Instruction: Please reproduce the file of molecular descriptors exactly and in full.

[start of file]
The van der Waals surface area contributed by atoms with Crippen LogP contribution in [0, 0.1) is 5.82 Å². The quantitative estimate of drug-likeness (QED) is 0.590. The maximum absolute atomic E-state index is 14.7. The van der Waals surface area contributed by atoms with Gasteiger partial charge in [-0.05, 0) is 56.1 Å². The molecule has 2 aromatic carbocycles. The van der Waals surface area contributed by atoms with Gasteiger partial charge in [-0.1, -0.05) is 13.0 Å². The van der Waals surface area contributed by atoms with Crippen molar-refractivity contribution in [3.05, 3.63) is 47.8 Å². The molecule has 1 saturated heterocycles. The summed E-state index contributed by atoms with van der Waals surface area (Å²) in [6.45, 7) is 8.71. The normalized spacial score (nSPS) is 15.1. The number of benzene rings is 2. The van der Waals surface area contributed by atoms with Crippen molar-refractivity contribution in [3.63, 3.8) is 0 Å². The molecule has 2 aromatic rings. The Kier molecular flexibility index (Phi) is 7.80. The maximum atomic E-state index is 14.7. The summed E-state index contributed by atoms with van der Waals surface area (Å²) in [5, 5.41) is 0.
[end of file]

The van der Waals surface area contributed by atoms with Crippen LogP contribution in [0, 0.1) is 5.82 Å². The quantitative estimate of drug-likeness (QED) is 0.590. The maximum absolute atomic E-state index is 14.7. The van der Waals surface area contributed by atoms with Gasteiger partial charge in [-0.05, 0) is 56.1 Å². The molecule has 2 aromatic carbocycles. The van der Waals surface area contributed by atoms with Gasteiger partial charge in [-0.1, -0.05) is 13.0 Å². The van der Waals surface area contributed by atoms with Crippen molar-refractivity contribution in [3.05, 3.63) is 47.8 Å². The molecule has 1 saturated heterocycles. The summed E-state index contributed by atoms with van der Waals surface area (Å²) in [6.45, 7) is 8.71. The normalized spacial score (nSPS) is 15.1. The number of benzene rings is 2. The van der Waals surface area contributed by atoms with Crippen molar-refractivity contribution in [3.63, 3.8) is 0 Å². The molecule has 2 aromatic rings. The Kier molecular flexibility index (Phi) is 7.80. The maximum atomic E-state index is 14.7. The summed E-state index contributed by atoms with van der Waals surface area (Å²) in [5, 5.41) is 0.